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Curriculum & Leadership Journal
An electronic journal for leaders in education
ISSN: 1448-0743
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New publications

Children's Mathematical Thinking in Primary Years

Julia Anghileri

Part of a series written for practising and trainee teachers, this book focuses on how teachers can maximise students’ mathematical learning potential. Recent practical experiences and research findings provide insights into how children work mathematically. Suggestions for enhancing the classroom learning environment are based on these insights. Constructivist teaching methods and activities are favoured over the traditional teaching of procedures and formulas, to help students build their own, strong understandings of mathematical concepts. The book discusses the importance of supporting students of all abilities. It also addresses key issues in the current teaching of mathematics. (Adapted from publisher’s description. Also available from DA Information.)

Key Learning Areas

Mathematics

Subject Headings

Constructivism
Mathematics
Mathematics teaching

ICT and Primary Mathematics: a Teacher's Guide

John Williams, Nick Easingwood
RoutledgeFalmer, July 2004
Written for teachers, this book explains ways to incorporate ICT into daily lessons. It focuses on how ICT can be used effectively to enhance mathematics teaching, and also considers how ICT can be used as a mathematics tool. The authors outline a range of ICT applications and issues, including databases; spreadsheets; graphs; handling of resources such as interactive whiteboards and floor turtles; managing ICT in the classroom; data handling; and ways to link topics across the curriculum using ICT. Suggestions on how to use software and hardware are mentioned and illustrations are included throughout the book. (Adapted from publisher's description. Also available from DA Information.)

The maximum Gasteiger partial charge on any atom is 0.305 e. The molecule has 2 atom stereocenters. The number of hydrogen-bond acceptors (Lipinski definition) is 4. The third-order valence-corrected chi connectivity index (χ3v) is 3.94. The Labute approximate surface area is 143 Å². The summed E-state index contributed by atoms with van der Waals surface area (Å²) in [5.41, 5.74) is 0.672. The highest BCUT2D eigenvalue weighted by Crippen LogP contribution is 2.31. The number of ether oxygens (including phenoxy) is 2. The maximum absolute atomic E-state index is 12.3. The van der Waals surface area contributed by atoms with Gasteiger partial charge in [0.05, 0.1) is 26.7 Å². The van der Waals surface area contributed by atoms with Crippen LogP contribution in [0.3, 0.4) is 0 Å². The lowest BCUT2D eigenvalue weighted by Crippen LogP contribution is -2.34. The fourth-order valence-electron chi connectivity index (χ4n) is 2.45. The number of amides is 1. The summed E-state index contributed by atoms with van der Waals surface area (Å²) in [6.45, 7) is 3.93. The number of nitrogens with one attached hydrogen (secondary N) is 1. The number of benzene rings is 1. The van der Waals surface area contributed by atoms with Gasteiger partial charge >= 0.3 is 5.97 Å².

Key Learning Areas

Technology
Mathematics

Subject Headings

Technology
Technology teaching
Mathematics teaching
Mathematics
Information and Communications Technology (ICT)

Integrating Differentiated Instruction & Understanding by Design: Connecting Content and Kids

Carol Ann Tomlinson, Jay McTighe
Written for educational practitioners, this book outlines an 'Understanding by Design' (UbD) model to prepare students for 'high-stakes' accountability tests while also ensuring real understanding of content. This model is examined alongside a 'Differentiated Instruction' (DI) framework for addressing individual student needs. The authors consider how the models can be jointly incorporated in teaching, providing a way for teachers to design standards- based curriculum which provides equal opportunities to academic success for all. UbD focuses on the content of the curriculum, while DI focuses on the how, where and for whom of teaching. The book also explains how the principles of backward design and differentiation can be used together to design lessons. (Adapted from publisher's description.)
KLA

Subject Headings

Assessment
Teaching and learning
Curriculum planning

Sustainable Leadership

Andy Hargreaves, Dean Fink
Jossey Bass, September 2005